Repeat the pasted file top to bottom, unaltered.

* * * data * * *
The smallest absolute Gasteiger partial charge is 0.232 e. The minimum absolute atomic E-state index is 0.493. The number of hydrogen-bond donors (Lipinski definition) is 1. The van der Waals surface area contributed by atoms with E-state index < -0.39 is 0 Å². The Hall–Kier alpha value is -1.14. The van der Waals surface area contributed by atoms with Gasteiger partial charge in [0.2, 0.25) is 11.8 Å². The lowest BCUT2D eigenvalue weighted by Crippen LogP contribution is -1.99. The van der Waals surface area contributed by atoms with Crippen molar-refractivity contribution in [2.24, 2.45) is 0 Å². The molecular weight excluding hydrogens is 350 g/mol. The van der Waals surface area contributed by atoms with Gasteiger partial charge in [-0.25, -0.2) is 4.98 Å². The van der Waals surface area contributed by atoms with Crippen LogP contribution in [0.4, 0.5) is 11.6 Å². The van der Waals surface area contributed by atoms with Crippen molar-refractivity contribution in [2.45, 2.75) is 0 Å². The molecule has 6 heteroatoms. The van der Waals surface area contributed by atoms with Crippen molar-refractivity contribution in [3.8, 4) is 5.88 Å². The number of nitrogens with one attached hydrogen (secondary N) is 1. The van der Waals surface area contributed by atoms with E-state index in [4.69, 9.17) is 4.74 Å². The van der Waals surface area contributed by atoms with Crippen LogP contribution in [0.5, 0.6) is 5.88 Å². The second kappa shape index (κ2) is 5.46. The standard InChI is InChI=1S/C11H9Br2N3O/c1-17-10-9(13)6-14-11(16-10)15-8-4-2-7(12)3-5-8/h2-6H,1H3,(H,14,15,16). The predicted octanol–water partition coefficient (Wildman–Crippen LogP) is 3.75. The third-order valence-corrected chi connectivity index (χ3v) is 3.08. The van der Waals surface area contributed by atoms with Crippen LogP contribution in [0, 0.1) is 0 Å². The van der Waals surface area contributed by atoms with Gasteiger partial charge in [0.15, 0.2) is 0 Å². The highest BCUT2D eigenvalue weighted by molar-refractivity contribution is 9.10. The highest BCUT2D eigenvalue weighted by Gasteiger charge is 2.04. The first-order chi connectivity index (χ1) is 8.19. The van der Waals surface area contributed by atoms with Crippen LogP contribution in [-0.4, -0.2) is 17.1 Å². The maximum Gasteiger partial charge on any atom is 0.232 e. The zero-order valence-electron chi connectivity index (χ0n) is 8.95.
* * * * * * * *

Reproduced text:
The smallest absolute Gasteiger partial charge is 0.232 e. The minimum absolute atomic E-state index is 0.493. The number of hydrogen-bond donors (Lipinski definition) is 1. The van der Waals surface area contributed by atoms with E-state index < -0.39 is 0 Å². The Hall–Kier alpha value is -1.14. The van der Waals surface area contributed by atoms with Gasteiger partial charge in [0.2, 0.25) is 11.8 Å². The lowest BCUT2D eigenvalue weighted by Crippen LogP contribution is -1.99. The van der Waals surface area contributed by atoms with Crippen molar-refractivity contribution in [2.24, 2.45) is 0 Å². The molecular weight excluding hydrogens is 350 g/mol. The van der Waals surface area contributed by atoms with Gasteiger partial charge in [-0.25, -0.2) is 4.98 Å². The van der Waals surface area contributed by atoms with Crippen LogP contribution in [0.4, 0.5) is 11.6 Å². The van der Waals surface area contributed by atoms with Crippen molar-refractivity contribution in [2.45, 2.75) is 0 Å². The molecule has 6 heteroatoms. The van der Waals surface area contributed by atoms with Crippen molar-refractivity contribution in [3.8, 4) is 5.88 Å². The number of nitrogens with one attached hydrogen (secondary N) is 1. The van der Waals surface area contributed by atoms with E-state index in [4.69, 9.17) is 4.74 Å². The van der Waals surface area contributed by atoms with Crippen LogP contribution in [0.5, 0.6) is 5.88 Å². The second kappa shape index (κ2) is 5.46. The standard InChI is InChI=1S/C11H9Br2N3O/c1-17-10-9(13)6-14-11(16-10)15-8-4-2-7(12)3-5-8/h2-6H,1H3,(H,14,15,16). The predicted octanol–water partition coefficient (Wildman–Crippen LogP) is 3.75. The third-order valence-corrected chi connectivity index (χ3v) is 3.08. The van der Waals surface area contributed by atoms with Crippen LogP contribution in [0, 0.1) is 0 Å². The van der Waals surface area contributed by atoms with Gasteiger partial charge in [0.15, 0.2) is 0 Å². The highest BCUT2D eigenvalue weighted by molar-refractivity contribution is 9.10. The highest BCUT2D eigenvalue weighted by Gasteiger charge is 2.04. The first-order chi connectivity index (χ1) is 8.19. The van der Waals surface area contributed by atoms with Crippen LogP contribution in [-0.4, -0.2) is 17.1 Å². The maximum Gasteiger partial charge on any atom is 0.232 e. The zero-order valence-electron chi connectivity index (χ0n) is 8.95.